Jill came to visit me in San Diego in 2014, after I had reentered the work force and moved back to Southern California. We had a nice weekend and the next time I saw her was in July 2015 when I was in Chicago for the Grateful Dead’s final three shows at Soldier Field. Jill bicycled to the downtown area to say hi to my friends and I, and then she was off to play tennis, a passion of hers.

That was when I first saw that she was fighting the cancer. Before it had just been an abstract concept she’d explained to me in emails and on Facebook. But there in Chicago, as she wheeled up on her bicycle, she had an American flag dewrag on her head and looked thin, gaunt. Like someone dealing with chemo. But she also looked fierce, like someone you did NOT want to mess with. This chick was tough. It was clear cancer didn’t know what it was getting into when it decided to pick on Jill.

As part of her battle, Jill went to Boston on a regular basis as part of a medical trial at the Dana Farber Cancer Institute. She was also part of a trial at, I believe, Northwestern in Chicago. She was NOT going gently into that good night, and the next time I saw her, in Newburyport where she came up with her boyfriend from Salem to have lunch, she seemed as fit as a fiddle. That must have been in 2016 or 2017. And in 2018, after I’d bought a sailboat of my own in Annapolis, Maryland, I asked Jill if she wanted to help me take the boat back to New England. She said she definitely wanted to go, we just had to coordinate the trip with her schedule in the trials.

The crew of Further after arriving in Newburyport, Mass., from Annapolis, Md. (from right): Jill, Captain Ed and yours truly.

Which we did, and Jill, along with another friend, Captain Ed, helped me bring Further back to Massachusetts in July 2018. It was a fun trip, filled with a bit too much motoring, a bunch of really fun sailing, some scary weather off the coast of New Jersey, and good times in Block Island and Newburyport. While chugging along offshore she explained the various trials, which in the way she described them just seemed to me like her new normal and something she’d deal with for a long time to come. She was also vociferous in her disdain for the hypocrites at organizations like Susan G. Komen who were more interested in fundraisers than in actually curing cancer.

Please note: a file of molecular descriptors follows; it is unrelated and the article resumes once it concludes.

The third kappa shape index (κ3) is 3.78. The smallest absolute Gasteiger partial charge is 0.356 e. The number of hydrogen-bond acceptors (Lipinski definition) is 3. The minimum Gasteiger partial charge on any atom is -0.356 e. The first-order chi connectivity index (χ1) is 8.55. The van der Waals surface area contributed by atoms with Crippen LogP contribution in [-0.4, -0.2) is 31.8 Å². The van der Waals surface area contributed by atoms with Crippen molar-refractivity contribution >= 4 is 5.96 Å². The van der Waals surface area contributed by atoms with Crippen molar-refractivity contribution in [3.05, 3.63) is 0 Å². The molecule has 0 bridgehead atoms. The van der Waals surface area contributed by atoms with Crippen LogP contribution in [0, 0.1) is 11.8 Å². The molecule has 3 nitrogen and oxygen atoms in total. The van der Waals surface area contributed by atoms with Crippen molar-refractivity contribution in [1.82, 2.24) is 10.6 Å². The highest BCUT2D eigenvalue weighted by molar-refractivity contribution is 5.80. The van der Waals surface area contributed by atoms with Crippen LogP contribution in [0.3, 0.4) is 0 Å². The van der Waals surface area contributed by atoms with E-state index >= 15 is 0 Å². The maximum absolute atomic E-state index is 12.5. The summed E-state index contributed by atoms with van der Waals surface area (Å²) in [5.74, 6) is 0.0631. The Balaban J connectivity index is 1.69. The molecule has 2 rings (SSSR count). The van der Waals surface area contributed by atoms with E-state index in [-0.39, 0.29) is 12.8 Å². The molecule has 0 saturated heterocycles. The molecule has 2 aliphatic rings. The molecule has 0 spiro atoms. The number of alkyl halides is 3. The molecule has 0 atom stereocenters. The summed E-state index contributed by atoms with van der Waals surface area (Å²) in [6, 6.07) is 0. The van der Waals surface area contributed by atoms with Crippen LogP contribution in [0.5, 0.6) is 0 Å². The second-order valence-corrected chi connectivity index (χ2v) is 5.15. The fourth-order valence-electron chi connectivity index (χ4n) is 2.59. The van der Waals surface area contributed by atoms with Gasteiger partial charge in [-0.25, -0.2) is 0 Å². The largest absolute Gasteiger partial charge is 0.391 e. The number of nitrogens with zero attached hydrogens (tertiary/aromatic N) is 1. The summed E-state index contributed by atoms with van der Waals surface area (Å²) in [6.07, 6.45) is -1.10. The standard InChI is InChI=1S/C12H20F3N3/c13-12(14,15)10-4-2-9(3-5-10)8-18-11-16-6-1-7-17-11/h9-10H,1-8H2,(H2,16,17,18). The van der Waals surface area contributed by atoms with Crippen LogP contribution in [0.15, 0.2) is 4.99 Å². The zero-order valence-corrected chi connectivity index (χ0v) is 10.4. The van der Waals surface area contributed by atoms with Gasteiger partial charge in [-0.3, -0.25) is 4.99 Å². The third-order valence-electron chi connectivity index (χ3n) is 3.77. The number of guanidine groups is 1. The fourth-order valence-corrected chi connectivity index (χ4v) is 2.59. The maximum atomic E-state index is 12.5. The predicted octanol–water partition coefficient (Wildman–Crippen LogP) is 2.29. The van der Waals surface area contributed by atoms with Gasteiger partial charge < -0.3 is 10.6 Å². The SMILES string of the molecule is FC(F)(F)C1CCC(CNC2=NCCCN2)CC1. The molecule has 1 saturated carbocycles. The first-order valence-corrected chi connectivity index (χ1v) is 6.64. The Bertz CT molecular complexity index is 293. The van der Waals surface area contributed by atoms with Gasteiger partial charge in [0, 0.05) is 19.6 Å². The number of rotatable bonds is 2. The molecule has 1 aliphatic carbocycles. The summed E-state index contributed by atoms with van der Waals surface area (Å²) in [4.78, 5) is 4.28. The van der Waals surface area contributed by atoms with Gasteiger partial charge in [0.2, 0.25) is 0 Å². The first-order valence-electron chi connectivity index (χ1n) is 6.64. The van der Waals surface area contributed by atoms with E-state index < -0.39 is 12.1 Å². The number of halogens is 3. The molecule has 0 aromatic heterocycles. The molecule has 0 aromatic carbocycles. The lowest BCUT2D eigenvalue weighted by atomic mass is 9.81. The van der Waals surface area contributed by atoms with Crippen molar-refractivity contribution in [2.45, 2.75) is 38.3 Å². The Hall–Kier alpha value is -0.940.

After the three of us got to Plum Island, we took Further out for a daysail off Plum Island and gave her a proper sail, complete with hoisting the asymmetrical spinnaker and ripping along at a great clip. Jill was in her happy place trimming the chute, constantly making micro-adjustments to keep the sail in proper trim and Further rockin’ along at full speed. We had a blast and it ended up being one of the best sails of the season.

By all accounts, Jill was winning her fight. She looked fit and healthy, and we had a lot of laughs both at sea and at the house on Plum Island. Then she went back to Chicago and in the fall I returned to Annapolis with only Captain Ed’s help. And Jill and I went back to staying in touch via electronic means again.

It was in a text message in late winter this year that she said she’d entered hospice care. I didn’t know much but I knew that wasn’t good. Jill didn’t elaborate and we didn’t really talk very often after that. I sent her a happy birthday text in early June and got a reply that said only, “thanks.”

And then today I learned that she passed away on June 30. Marlies sent a text message to which I could only reply, “Oh shit.” I went to Jill’s Facebook page and there it was: a string of birthday wishes in early June and then nothing until a post a couple of weeks ago by a friend saying she’d passed a couple of weeks before that. And with that, another funk settled over my world.

I realize I’m like the old man raging at the clouds when I say that I am getting SO fucking tired of having friends die. So be it: fuck you, clouds. And fuck you, death. Jill was a good one, with a great soul and kind heart and a captivating sense of fun and humor. She was also tough and strong. She fought bravely but apparently it wasn’t enough. Does anyone have enough? If Jill didn’t, I kinda doubt it.

Fair winds and following seas, sailor.